How to Create an Obstacle Course for Cats

Your cat will be jumping through hoops with a fun agility course.
Your cat will be jumping through hoops with a fun agility course. (Image: erlobrown/iStock/Getty Images)

Agility competitions aren't just for dogs anymore -- now your feline friend can join in on the fun. Build your kitty an obstacle course as a way to get your tubby tabby to exercise or to prepare her for a professional agility competition run by organizations like the Cat Fanciers Association. Create a customized course that is as simple or elaborate as you desire and set up the course right in your home.

Basic Obstacle Course

Exercise helps keep your kitty in good shape mentally and physically, recommends petMD. Creating an obstacle course for your feline friend gives her a chance to get the exercise she needs in a challenging way. You don't need complex items to create the course if you don't plan to enter your kitty into professional competitions. In fact, you can use a few dining room chairs, flipping over some of them, to create an excellent temporary obstacle course for your feline friend. Add in a few tables or varying heights and some cardboard or wooden boxes for your cat to climb over and you're ready to go.

Hurdles, Hoops and Slaloms

To create a professional obstacle course for your feline friend to practice with, you can use PVC pipes, joints and fittings that are each about 1 inch in diameter to make a number of the items that you'll need. You can create hurdles, hoops and slaloms, also known as weave poles, for your kitty to jump over, through and maneuver around. Don't make the hurdles so high that your feline friend can't hop over them. The International Cat Agility Tournaments website recommends using jumping hurdles of around 9 inches in height and 10 inches in height for hoops with a diameter of 18 inches. Place slalom poles around 18 inches apart; any height is appropriate for slalom poles.

Tunnels and A-frames

Every kitty obstacle course needs some tunnels and an A-frame. Kitties, especially shy ones, love the security that the tunnels provide. They give our furry friends an excellent space to hide and pop out of when interacting with you, according to cat behaviorist Pam Johnson-Bennett's website. You can purchase ready-made tunnels in your local pet store or use a pop-up laundry hamper, with the bottom cut-out, as a tunnel. Use paper bags, with the bottoms cut out, taped together to make a temporary tunnel or even a large cardboard box with the top and bottom flaps cut off. Create an A-frame using wooden boards or corrugated cardboard scratchers that tilt upward, recommends the Cat Fanciers Association.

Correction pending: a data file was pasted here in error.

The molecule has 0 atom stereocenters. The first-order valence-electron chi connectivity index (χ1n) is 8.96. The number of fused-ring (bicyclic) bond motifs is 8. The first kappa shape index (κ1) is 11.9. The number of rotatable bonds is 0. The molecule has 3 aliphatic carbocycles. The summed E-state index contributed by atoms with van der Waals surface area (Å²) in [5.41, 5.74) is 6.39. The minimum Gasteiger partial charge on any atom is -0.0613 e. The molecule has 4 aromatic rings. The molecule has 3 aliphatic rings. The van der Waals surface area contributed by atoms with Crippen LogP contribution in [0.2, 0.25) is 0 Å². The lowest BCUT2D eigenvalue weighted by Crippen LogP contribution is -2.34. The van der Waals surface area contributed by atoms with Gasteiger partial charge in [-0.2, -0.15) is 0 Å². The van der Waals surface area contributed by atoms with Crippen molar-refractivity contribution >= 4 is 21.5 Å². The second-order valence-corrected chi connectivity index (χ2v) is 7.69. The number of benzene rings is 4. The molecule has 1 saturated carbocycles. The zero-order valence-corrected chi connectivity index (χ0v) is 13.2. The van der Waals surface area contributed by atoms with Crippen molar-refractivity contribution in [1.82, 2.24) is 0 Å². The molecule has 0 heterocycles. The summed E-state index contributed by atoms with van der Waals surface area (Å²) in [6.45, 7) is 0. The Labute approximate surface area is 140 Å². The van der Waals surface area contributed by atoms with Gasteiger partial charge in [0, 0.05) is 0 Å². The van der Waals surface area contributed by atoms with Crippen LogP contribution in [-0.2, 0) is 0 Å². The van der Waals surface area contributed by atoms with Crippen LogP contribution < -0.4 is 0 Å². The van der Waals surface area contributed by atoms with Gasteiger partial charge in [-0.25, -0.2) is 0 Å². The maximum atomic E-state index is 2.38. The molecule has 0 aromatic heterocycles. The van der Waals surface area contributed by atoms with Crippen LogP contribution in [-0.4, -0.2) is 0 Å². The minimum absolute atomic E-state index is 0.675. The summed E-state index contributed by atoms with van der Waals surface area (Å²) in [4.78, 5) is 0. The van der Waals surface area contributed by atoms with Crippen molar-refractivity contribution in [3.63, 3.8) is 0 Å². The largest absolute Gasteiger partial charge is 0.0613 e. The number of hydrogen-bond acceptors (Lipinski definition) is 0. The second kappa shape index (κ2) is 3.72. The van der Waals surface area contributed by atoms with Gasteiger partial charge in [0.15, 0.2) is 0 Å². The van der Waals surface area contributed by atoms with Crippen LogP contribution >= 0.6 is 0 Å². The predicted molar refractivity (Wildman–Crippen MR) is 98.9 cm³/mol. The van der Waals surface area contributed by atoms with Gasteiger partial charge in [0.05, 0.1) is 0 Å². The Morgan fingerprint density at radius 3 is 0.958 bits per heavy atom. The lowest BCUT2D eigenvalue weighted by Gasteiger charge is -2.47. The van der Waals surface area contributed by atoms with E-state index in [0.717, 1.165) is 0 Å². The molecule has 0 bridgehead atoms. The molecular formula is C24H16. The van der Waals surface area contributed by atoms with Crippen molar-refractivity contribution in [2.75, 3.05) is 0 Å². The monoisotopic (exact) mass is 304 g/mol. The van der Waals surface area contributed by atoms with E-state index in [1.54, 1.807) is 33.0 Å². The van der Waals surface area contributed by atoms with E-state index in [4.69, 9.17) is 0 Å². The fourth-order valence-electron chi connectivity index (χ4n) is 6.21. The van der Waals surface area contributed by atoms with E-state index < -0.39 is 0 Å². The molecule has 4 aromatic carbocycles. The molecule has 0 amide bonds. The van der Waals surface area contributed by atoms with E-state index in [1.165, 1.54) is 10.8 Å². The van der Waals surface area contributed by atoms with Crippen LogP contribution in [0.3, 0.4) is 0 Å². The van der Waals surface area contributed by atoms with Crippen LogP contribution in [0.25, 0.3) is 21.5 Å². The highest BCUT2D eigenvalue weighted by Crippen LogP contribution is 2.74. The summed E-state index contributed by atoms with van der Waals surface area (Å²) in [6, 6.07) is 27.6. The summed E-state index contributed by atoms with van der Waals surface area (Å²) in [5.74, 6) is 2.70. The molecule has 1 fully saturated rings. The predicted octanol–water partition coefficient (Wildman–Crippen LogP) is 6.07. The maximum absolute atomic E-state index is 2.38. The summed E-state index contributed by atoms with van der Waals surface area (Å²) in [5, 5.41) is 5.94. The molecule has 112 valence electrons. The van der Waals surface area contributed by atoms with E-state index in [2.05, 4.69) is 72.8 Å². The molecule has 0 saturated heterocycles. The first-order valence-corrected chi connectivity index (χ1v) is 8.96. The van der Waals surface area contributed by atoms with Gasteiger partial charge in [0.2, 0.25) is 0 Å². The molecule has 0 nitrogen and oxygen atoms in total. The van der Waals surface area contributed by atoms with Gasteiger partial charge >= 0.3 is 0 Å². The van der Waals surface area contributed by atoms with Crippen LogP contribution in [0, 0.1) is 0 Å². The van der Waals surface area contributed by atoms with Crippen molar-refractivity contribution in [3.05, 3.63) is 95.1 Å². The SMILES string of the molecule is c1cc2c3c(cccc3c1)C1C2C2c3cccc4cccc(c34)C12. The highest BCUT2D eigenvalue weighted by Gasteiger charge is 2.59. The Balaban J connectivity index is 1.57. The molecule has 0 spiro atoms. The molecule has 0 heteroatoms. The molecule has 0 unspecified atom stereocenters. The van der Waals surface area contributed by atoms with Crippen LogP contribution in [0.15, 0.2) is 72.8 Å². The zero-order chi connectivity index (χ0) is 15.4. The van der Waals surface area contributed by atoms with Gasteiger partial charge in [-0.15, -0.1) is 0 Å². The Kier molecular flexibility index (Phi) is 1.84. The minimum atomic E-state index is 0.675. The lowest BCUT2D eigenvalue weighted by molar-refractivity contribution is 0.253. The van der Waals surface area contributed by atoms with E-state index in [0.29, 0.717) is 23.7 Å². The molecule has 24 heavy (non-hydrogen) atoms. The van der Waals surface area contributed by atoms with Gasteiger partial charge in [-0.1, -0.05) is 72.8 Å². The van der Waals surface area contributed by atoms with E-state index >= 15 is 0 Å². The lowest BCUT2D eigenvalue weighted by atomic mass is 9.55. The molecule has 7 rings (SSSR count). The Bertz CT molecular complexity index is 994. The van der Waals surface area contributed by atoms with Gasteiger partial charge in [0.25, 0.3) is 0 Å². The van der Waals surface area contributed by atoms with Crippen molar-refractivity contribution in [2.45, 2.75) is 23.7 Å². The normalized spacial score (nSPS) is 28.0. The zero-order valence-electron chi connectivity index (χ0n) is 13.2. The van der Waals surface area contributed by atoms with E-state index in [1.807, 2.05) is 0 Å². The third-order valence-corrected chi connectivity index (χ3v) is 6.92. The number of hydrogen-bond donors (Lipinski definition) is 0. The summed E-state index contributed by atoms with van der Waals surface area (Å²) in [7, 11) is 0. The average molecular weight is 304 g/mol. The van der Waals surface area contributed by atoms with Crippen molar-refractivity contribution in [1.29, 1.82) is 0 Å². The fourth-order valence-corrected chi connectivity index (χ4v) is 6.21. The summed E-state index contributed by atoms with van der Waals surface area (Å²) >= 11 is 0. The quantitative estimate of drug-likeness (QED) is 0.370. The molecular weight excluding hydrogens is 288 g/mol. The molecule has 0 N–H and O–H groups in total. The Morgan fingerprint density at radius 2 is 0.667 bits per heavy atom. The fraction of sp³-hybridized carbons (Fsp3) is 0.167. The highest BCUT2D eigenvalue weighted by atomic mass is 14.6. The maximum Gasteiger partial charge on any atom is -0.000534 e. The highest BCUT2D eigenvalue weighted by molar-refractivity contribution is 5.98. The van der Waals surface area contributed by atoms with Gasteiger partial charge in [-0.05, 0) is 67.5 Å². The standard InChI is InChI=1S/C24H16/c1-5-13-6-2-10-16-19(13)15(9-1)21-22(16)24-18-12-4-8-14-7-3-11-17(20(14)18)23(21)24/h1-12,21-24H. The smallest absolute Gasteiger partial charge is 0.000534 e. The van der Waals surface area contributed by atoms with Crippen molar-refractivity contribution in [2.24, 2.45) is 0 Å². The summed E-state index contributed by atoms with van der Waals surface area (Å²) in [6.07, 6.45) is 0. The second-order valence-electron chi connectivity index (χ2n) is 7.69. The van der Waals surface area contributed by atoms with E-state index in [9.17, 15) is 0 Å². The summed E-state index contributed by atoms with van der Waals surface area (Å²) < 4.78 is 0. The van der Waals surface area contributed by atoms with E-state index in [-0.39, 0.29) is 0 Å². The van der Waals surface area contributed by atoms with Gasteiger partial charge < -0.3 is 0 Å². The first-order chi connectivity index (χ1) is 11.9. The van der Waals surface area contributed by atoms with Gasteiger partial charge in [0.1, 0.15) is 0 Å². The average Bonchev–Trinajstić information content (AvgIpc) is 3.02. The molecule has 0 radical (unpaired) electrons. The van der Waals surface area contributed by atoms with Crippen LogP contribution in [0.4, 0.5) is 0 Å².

Other Obstacles and the Enclosure

Include a ladder, placed horizontally, in your kitty's obstacle course for her to climb over and through. Make one with PVC pipes, around 3.5 inches in height, with the "steps" placed 20 inches apart. If you don't have weave poles made of PVC, use several traffic cones instead. Surround your obstacle course with fencing, netting or a premade gazebo if you place the course outdoors to prevent your kitty from escaping. Once she's used to the obstacle course, lead Fluffy through it with a toy and give her praise and treats when she gets through each obstacle.

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